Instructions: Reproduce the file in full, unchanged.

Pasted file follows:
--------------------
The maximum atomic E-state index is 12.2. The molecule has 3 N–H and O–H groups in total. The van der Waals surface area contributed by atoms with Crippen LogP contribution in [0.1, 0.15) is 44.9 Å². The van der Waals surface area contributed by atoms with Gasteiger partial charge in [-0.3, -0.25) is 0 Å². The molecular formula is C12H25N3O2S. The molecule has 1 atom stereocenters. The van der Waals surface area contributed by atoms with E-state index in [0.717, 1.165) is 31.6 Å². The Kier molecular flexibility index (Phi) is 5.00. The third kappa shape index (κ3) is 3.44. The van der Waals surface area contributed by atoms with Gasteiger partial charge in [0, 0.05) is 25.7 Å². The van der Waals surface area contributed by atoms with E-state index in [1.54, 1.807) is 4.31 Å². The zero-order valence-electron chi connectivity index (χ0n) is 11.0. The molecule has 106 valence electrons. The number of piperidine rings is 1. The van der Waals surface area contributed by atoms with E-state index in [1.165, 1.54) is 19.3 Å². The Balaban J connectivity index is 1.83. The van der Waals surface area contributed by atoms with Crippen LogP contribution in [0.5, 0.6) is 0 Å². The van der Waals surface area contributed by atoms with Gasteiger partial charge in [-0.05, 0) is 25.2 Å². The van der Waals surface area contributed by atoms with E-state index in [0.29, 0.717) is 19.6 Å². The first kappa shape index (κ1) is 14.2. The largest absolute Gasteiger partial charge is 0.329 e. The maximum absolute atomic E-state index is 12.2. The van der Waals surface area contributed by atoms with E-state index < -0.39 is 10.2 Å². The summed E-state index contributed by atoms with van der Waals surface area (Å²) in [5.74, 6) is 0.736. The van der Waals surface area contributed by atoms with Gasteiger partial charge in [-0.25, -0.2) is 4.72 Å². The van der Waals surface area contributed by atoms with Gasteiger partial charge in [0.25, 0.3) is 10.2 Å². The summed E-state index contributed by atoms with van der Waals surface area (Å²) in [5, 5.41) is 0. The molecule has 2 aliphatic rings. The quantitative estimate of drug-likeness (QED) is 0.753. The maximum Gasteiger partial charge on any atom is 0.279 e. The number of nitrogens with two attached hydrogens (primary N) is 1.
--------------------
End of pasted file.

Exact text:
The maximum atomic E-state index is 12.2. The molecule has 3 N–H and O–H groups in total. The van der Waals surface area contributed by atoms with Crippen LogP contribution in [0.1, 0.15) is 44.9 Å². The van der Waals surface area contributed by atoms with Gasteiger partial charge in [-0.3, -0.25) is 0 Å². The molecular formula is C12H25N3O2S. The molecule has 1 atom stereocenters. The van der Waals surface area contributed by atoms with E-state index in [0.717, 1.165) is 31.6 Å². The Kier molecular flexibility index (Phi) is 5.00. The third kappa shape index (κ3) is 3.44. The van der Waals surface area contributed by atoms with Gasteiger partial charge in [0, 0.05) is 25.7 Å². The van der Waals surface area contributed by atoms with E-state index in [1.54, 1.807) is 4.31 Å². The zero-order valence-electron chi connectivity index (χ0n) is 11.0. The molecule has 106 valence electrons. The number of piperidine rings is 1. The van der Waals surface area contributed by atoms with E-state index in [1.165, 1.54) is 19.3 Å². The Balaban J connectivity index is 1.83. The van der Waals surface area contributed by atoms with Crippen LogP contribution in [0.5, 0.6) is 0 Å². The van der Waals surface area contributed by atoms with Gasteiger partial charge in [-0.05, 0) is 25.2 Å². The van der Waals surface area contributed by atoms with E-state index in [0.29, 0.717) is 19.6 Å². The first kappa shape index (κ1) is 14.2. The largest absolute Gasteiger partial charge is 0.329 e. The maximum absolute atomic E-state index is 12.2. The van der Waals surface area contributed by atoms with E-state index < -0.39 is 10.2 Å². The summed E-state index contributed by atoms with van der Waals surface area (Å²) in [5.74, 6) is 0.736. The van der Waals surface area contributed by atoms with Gasteiger partial charge in [-0.25, -0.2) is 4.72 Å². The van der Waals surface area contributed by atoms with Gasteiger partial charge in [0.25, 0.3) is 10.2 Å². The summed E-state index contributed by atoms with van der Waals surface area (Å²) in [5, 5.41) is 0. The molecule has 2 aliphatic rings. The quantitative estimate of drug-likeness (QED) is 0.753. The maximum Gasteiger partial charge on any atom is 0.279 e. The number of nitrogens with two attached hydrogens (primary N) is 1.